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Discussion in 'Boating' started by billNpam, Oct 2, 2007.
If price was not a worry, all you had to do is go get it. What boat would you choose and why?
Being that price is not option i'd have to pick this one..the reason..it has a big fishing platform
If money was no object i would buy a Lund hands down.
I have never owned a LUND but I have always wanted one.they seem to be sturdy and well built.
nice looking too.
I dont think I will ever own another fiberglass boat..they are great till you hit something or they get a few years on them..take a look at a boat dealers back lot..its always full of old fiberglass boats..with absolutly no value at all..more than likely you wont find a single alum. boat in the line..I have a alum. flat bottom boat that is over 40 years old and its still as good as new..
Put me in the Lund camp...one of the big, dual console models, with full canvas.
I love my new 2072 SeaArk w/ a 115/80 Yamaha jet.
Could I just keep my little 15' smokercraft with a 40 year old Johnson, and sell Shawn's boat and use the proceeds to buy fuel for my truck to go to all the place's I want to fish?
I'd have to have a 2072 SeaArk...
I would have to go with a custom weld boat. The best looking boats I have ever seen.
Well I like the Basstracker V-18 All fish with a 115 OP Max.
I will be ordering my dream boat this weekend. I getting a Seaark 2472 v-pro. 30 gallon belly tank, 40 gal livewell, 8 foot rod box, 150hp e-tech, custom forward mounted walk through windshield. All in duckbrush camo, with spray in interior. Can't wait.....:big_smile:
Will supply pics when it comes. Should take 2-3 months:sad2:
I think I would have to go with the Weld Pro 2072 with the 16 degree bow. That is one awesome boat! Now all I have to do to have one is win the lottery. Does that mean I have to buy a lottery ticket?
My River Pro Hi pro has been awsome to me with plenty of room and power.There has been no where that I couldn't go with this boat.
Boy, asking a question like that is like asking whether blondes, brunettes, or redheads are the prettiest. It's gotta depend on the waters you fish. If you're gonna be taking the boat back into stumpfields and barely submerged timber, you've gotta go with an aluminum hull. Period! And I think a flatbottom is better than a V-bottom in such situations; they will definitely take less water to operate. But aluminum gets hot enough during summer here in the south to blister you if you are careless in touching it with your bare skin; in the north, in sub-freezing weather, you have to be just as careful, or you'll end up frozen to your boat. So, if I'm not gonna be banging the heck out of the bottom, I'll vote for a fiberglass hull. The first question is, just like for the aluminum hull, do I need a flatbottom for shallow water, or a V-bottom to handle rough water. You can get a flats type boat from Kenner or Carolina Skiff that will float in 8" of water with the engine up, while a V-hull will need twice that depth. Either type bottom will let me fish the Mississippi River in safety, but if I should take the notion to trailer the boat down to the Gulf of Mexico, the V-hull will let me go further offshore in greater safety. There are some pictures below of a 20' Robalo deep-V almost exactly like the one I had and took over 30 miles out into the Pacific in 12' waves. Size? At least 19'; 20' is better; and since price is no object, I'd probably have to go with something about 23' or 24' long, with twin engines in case one stopped running.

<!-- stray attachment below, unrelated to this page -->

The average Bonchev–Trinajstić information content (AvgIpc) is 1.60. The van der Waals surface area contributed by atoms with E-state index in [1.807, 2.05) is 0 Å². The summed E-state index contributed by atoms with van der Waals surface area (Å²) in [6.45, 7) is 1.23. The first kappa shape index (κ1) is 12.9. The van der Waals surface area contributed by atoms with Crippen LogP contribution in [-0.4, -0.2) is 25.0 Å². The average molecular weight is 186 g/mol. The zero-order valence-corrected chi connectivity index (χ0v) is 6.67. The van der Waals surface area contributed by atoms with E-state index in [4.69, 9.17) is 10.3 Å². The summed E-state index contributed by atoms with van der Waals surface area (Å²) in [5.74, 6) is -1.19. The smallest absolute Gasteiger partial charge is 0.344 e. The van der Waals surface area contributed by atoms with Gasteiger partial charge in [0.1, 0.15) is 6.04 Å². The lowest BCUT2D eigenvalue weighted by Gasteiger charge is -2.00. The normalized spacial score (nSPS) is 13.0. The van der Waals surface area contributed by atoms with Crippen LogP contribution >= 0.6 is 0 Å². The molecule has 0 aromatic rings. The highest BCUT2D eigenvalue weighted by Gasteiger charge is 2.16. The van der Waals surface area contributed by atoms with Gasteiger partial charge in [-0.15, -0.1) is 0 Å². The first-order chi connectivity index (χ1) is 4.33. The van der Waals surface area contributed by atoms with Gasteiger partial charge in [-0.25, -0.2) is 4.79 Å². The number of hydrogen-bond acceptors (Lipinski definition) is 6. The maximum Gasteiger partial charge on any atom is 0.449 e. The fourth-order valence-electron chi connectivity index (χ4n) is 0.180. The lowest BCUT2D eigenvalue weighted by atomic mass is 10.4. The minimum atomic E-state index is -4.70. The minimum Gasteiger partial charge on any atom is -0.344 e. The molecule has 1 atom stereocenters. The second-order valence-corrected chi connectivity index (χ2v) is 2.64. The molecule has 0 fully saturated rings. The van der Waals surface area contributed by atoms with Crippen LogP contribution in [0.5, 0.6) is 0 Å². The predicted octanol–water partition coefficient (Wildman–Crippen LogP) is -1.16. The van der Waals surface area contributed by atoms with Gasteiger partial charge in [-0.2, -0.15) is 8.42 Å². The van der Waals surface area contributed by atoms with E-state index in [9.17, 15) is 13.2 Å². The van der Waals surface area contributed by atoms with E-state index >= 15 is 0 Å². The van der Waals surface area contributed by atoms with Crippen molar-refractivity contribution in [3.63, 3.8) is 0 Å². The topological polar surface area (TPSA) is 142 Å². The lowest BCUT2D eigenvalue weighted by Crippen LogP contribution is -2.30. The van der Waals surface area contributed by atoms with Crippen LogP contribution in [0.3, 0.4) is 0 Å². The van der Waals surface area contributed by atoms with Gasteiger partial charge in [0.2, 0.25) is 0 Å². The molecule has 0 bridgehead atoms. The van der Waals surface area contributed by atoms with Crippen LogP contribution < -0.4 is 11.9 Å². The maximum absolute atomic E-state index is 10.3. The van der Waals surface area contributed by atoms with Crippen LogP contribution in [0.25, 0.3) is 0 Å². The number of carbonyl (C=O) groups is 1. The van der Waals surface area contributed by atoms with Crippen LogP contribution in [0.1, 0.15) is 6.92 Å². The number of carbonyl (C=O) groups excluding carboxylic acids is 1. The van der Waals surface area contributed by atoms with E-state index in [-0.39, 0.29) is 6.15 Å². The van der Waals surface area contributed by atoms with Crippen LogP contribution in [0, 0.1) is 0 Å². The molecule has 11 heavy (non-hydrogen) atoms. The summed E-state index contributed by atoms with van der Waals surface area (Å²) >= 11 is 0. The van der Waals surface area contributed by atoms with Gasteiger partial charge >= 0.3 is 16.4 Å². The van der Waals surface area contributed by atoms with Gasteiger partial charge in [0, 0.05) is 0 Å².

Well, before I found this http://www.toughboats.com/ I would've said a SeaArk River Cat. But from what I've heard and read I'd have to go with the Triumph just because of how tough they are.
Just got my dream boat 2 weeks ago, 1860 RHINO with a 90/65 mercury jet.
I would special order a Okwaka built to my specs put a 150 or so on it and away I would go
This one hands down. I prefer boats of wood.
I wouldnt be catfishing though. I would keep a picture of what I used to catfish out of on the bar though.:smile2: